[Note: This post first appeared on myHR Blog and is shared with permission from Tina Hamilton, PHR, founder of myHRPartner, an HR outsourcing firm. Tina is a well-respected business professional who is frequently quoted in the national media on HR-related issues in the workplace, and I’m proud to know her as a colleague and friend. To learn more about her work, please visit myHRPartner.]
Is employee burnout hurting your bottom line? via myHR Blog
Just like a broken down car, a burned out workforce will not take your business where it needs to go. And as much as some people would like to paint employee burnout as completely based in personal issues, it is more often than not a sign of serious organizational problems within a company.
What’s more, employers who don’t recognize and correct the kinds of workplace problems that lead to burnout risk hurting their company’s bottom line. Things like very heavy workloads, feelings of job insecurity, frustrations with massive amounts of meetings and impossible deadlines fraught with roadblocks create a toxic workplace environment where employees feel frustrated and stressed out.
According to a recent Harvard Business Review article, employee burnout costs an estimated $125 billion to $190 billion in American healthcare spending on psychological and physical problems it causes each year. But the real cost to businesses can be far greater because of issues such as low productivity and high turnover rates as great employees leave toxic environments for greener pastures.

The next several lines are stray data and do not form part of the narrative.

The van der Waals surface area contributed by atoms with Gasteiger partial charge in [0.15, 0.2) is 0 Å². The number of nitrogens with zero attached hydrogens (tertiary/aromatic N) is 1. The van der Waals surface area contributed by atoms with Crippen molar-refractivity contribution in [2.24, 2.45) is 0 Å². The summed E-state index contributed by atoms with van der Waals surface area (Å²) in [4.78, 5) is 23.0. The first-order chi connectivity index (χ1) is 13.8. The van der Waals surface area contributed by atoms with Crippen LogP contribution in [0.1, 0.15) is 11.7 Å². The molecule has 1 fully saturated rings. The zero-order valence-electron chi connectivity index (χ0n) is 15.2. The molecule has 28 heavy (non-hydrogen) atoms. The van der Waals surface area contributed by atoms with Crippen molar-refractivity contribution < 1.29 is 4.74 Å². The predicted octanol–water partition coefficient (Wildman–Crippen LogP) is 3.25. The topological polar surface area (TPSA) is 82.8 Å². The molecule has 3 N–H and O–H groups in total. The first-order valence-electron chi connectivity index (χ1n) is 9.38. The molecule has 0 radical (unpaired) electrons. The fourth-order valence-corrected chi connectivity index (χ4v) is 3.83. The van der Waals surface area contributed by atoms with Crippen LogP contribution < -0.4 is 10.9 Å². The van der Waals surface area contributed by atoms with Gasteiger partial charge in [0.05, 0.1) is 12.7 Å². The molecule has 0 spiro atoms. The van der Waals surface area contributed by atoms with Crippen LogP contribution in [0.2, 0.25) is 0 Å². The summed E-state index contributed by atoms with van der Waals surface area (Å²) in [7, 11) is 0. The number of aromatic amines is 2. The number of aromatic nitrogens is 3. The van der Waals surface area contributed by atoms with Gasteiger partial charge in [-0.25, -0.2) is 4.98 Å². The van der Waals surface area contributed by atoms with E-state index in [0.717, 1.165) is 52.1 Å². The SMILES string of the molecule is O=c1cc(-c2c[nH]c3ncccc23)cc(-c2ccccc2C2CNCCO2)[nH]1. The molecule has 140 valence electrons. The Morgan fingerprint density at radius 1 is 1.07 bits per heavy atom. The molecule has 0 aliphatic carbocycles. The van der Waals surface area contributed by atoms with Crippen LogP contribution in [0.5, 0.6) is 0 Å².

When Harvard Business Review looked inside companies with high burnout rates, they found these common problems:
We saw three common culprits: excessive collaboration, weak time management disciplines, and a tendency to overload the most capable with too much work. These forces not only rob employees of time to concentrate on completing complex tasks or for idea generation, they also crunch the downtime that is necessary for restoration.
Excessive collaboration may prevent progress
Poor time management practices and overloading top performers are issues that are fairly obvious causes of employee burnout. Excessive collaboration, on the other hand, may seem counter-intuitive on its face. The article explains that this situation arises when teams have too many decision makers and too many decision-making steps. “This can happen in companies that really do mean well,” says Tina Hamilton, PHR, myHR Partner president. Going overboard on collaboration often leads to a cycle of endless meetings, hordes of emails and scheduling nightmares—all without significantly moving a project forward. “Stress can lead to personality clashes and get in the way of pragmatic, timely decision making and progress. You can see how this can lead to burnout.”
This being said, collaboration itself—when done right—is often a great thing for work teams. Hamilton recommends having a clear strategy and sensible team organization before collaborative projects begin in order to decrease frustration and to keep things from getting bogged down with meetings, emails and red tape.
Other causes of employee burnout mentioned in the article include:
- The new “always-on digital workplace”
- Constant multitasking that leads to exhaustion and lack of focus on any one task
- Rigid approaches to team objectives that do not allow for re-prioritizing when new tasks are added or outside situations change
- Managers who do not know how much time employees spend on activities, meetings, etc.
- Lack of tools and training for employees to handle tasks
- A corporate culture in which overwork is expected or celebrated
- A sense of lost autonomy among employees.
As we have blogged about in the past, the danger of overworking employees is real. They will feel disrespected or unappreciated, and they won’t stay—especially if they are talented. As an HR outsourcing company that often helps clients avoid expensive, time-sucking high employee turnover rates, we can tell you burnout will burn your company. It’s just a matter of time.